Promotion: SHC chief justice may be made top court judge

CJP proposes Sajjad Ali Shah’s elevation


Hasnaat Malik February 18, 2017
Sindh High Court (SHC) Chief Justice Sajjad Ali Shah. PHOTO: FILE

ISLAMABAD: Chief Justice of Pakistan Mian Saqib Nisar proposed the elevation of Sindh High Court Chief Justice Sajjad Ali Shah as judge of the Supreme Court.

The sources told The Express Tribune that CJP, being chairman Judicial Commission of Pakistan (JCP), summoned a meeting of the commission on February 21 to consider the elevation of SHC CJ in the apex court. Likewise, the commission would also consider the appointment of senior Puisne Judge Justice Ahmed Ali M Sheikh as new high court chief justice. After the elevation of SHC CJ, the strength of the apex court will be completed.  It is learnt that Chief Justice Saqib Nisar will preside over the first meeting.

Pakistan Bar Council Vice Chairman Ahsan Bhoon urged the superior judiciary that the process of judges’ appointment should be made more transparent and the bars representatives should be consulted before the appointments. Ahsan Bhoon expressed the hope that the process of accountability of judiciary, initiated by the chief justice would be accomplished.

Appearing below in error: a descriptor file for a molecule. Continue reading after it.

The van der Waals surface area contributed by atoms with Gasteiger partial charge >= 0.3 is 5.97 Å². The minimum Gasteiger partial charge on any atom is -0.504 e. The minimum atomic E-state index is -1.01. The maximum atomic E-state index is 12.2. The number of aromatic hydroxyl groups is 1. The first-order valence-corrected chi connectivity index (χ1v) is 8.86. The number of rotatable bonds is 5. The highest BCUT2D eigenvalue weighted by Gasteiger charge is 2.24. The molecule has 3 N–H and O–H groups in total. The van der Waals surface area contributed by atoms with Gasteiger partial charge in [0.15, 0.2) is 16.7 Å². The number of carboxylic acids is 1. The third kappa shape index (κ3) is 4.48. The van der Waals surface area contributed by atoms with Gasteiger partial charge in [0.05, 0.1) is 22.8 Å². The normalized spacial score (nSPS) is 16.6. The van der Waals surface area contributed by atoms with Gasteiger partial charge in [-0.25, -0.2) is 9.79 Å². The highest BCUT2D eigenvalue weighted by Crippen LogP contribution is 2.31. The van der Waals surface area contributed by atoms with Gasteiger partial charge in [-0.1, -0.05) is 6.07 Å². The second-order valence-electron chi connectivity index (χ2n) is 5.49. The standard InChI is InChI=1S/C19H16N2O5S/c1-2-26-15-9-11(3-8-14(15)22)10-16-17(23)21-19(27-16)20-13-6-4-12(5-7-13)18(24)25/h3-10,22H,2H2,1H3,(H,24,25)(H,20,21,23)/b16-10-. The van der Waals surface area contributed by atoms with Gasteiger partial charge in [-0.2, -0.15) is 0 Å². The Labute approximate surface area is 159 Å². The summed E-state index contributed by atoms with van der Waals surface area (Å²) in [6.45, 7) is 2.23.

The CJP addressing a reception hosted in his honour by Pakistan Bar Council (PBC), the apex body of the legal fraternity, on February 15, assured that the appointment of judges in the higher judiciary would be ensured on merit.

Former chief justice Anwar Zaheer Jamali had notified a five-member special committee to consider amendments proposed by Pakistan Bar Council to the Judicial Commission of Pakistan’s (JCP) rules 2010.

In March 2013, the PBC had proposed a number of amendments to JCP rules, calling for transferring discretionary powers on appointment of superior court judges from the chairman to the commission.

The PBC had also sought to amend rules 2, 3, 6 and 8 of the JCP. It demanded that before nominating judges, chief justices of respective high courts should consult the representatives of the bar council. The current procedure for appointing judges had attracted criticism over the past few years.

Similarly, the Parliamentary Committee on Judges Appointments had not conducted any meeting since last year in protest against its conversion into a ‘rubber stamp’ entity by the JCP. However, the committee ended its protest in December last year.

Published in The Express Tribune, February 18th, 2017.

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